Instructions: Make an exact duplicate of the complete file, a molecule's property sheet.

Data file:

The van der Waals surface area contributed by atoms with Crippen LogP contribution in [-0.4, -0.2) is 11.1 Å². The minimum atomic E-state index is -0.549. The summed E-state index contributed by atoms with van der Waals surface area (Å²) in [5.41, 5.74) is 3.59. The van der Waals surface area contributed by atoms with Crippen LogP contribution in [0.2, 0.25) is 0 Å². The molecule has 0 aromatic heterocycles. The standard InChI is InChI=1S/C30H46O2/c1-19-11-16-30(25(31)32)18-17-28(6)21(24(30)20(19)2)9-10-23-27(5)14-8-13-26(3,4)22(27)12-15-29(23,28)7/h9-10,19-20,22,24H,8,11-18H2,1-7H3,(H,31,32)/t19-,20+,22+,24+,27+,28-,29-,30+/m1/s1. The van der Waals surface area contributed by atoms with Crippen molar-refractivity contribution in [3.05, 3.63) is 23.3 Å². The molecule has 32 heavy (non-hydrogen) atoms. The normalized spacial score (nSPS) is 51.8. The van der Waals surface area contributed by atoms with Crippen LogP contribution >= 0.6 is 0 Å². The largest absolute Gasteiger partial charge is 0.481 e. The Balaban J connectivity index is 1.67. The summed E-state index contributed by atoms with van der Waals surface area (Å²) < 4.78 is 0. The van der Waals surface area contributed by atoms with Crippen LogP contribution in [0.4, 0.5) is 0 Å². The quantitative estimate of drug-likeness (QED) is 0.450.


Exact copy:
The van der Waals surface area contributed by atoms with Crippen LogP contribution in [-0.4, -0.2) is 11.1 Å². The minimum atomic E-state index is -0.549. The summed E-state index contributed by atoms with van der Waals surface area (Å²) in [5.41, 5.74) is 3.59. The van der Waals surface area contributed by atoms with Crippen LogP contribution in [0.2, 0.25) is 0 Å². The molecule has 0 aromatic heterocycles. The standard InChI is InChI=1S/C30H46O2/c1-19-11-16-30(25(31)32)18-17-28(6)21(24(30)20(19)2)9-10-23-27(5)14-8-13-26(3,4)22(27)12-15-29(23,28)7/h9-10,19-20,22,24H,8,11-18H2,1-7H3,(H,31,32)/t19-,20+,22+,24+,27+,28-,29-,30+/m1/s1. The van der Waals surface area contributed by atoms with Crippen molar-refractivity contribution in [3.05, 3.63) is 23.3 Å². The molecule has 32 heavy (non-hydrogen) atoms. The normalized spacial score (nSPS) is 51.8. The van der Waals surface area contributed by atoms with Crippen LogP contribution >= 0.6 is 0 Å². The largest absolute Gasteiger partial charge is 0.481 e. The Balaban J connectivity index is 1.67. The summed E-state index contributed by atoms with van der Waals surface area (Å²) < 4.78 is 0. The van der Waals surface area contributed by atoms with Crippen LogP contribution in [0.4, 0.5) is 0 Å². The quantitative estimate of drug-likeness (QED) is 0.450.